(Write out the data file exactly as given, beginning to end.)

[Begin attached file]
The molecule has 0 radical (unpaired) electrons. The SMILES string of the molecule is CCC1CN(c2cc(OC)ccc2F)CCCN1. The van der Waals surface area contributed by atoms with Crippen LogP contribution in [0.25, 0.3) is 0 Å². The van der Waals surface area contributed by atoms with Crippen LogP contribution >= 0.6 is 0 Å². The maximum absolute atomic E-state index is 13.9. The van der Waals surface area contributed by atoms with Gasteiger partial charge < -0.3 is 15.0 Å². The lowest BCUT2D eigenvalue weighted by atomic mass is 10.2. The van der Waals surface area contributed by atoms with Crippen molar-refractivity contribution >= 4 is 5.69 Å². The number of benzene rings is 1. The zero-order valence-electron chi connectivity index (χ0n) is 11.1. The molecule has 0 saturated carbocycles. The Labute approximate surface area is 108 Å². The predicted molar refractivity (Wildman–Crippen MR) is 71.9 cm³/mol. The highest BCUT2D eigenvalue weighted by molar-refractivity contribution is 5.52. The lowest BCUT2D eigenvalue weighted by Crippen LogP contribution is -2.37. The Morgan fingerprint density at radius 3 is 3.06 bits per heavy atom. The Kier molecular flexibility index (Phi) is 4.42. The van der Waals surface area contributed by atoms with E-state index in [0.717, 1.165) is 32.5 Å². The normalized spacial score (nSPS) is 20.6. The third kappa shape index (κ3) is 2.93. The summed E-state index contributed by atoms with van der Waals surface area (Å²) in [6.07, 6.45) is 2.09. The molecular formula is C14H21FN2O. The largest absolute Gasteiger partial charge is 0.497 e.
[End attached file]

The molecule has 0 radical (unpaired) electrons. The SMILES string of the molecule is CCC1CN(c2cc(OC)ccc2F)CCCN1. The van der Waals surface area contributed by atoms with Crippen LogP contribution in [0.25, 0.3) is 0 Å². The van der Waals surface area contributed by atoms with Crippen LogP contribution >= 0.6 is 0 Å². The maximum absolute atomic E-state index is 13.9. The van der Waals surface area contributed by atoms with Gasteiger partial charge < -0.3 is 15.0 Å². The lowest BCUT2D eigenvalue weighted by atomic mass is 10.2. The van der Waals surface area contributed by atoms with Crippen molar-refractivity contribution >= 4 is 5.69 Å². The number of benzene rings is 1. The zero-order valence-electron chi connectivity index (χ0n) is 11.1. The molecule has 0 saturated carbocycles. The Labute approximate surface area is 108 Å². The predicted molar refractivity (Wildman–Crippen MR) is 71.9 cm³/mol. The highest BCUT2D eigenvalue weighted by molar-refractivity contribution is 5.52. The lowest BCUT2D eigenvalue weighted by Crippen LogP contribution is -2.37. The Morgan fingerprint density at radius 3 is 3.06 bits per heavy atom. The Kier molecular flexibility index (Phi) is 4.42. The van der Waals surface area contributed by atoms with E-state index in [0.717, 1.165) is 32.5 Å². The normalized spacial score (nSPS) is 20.6. The third kappa shape index (κ3) is 2.93. The summed E-state index contributed by atoms with van der Waals surface area (Å²) in [6.07, 6.45) is 2.09. The molecular formula is C14H21FN2O. The largest absolute Gasteiger partial charge is 0.497 e.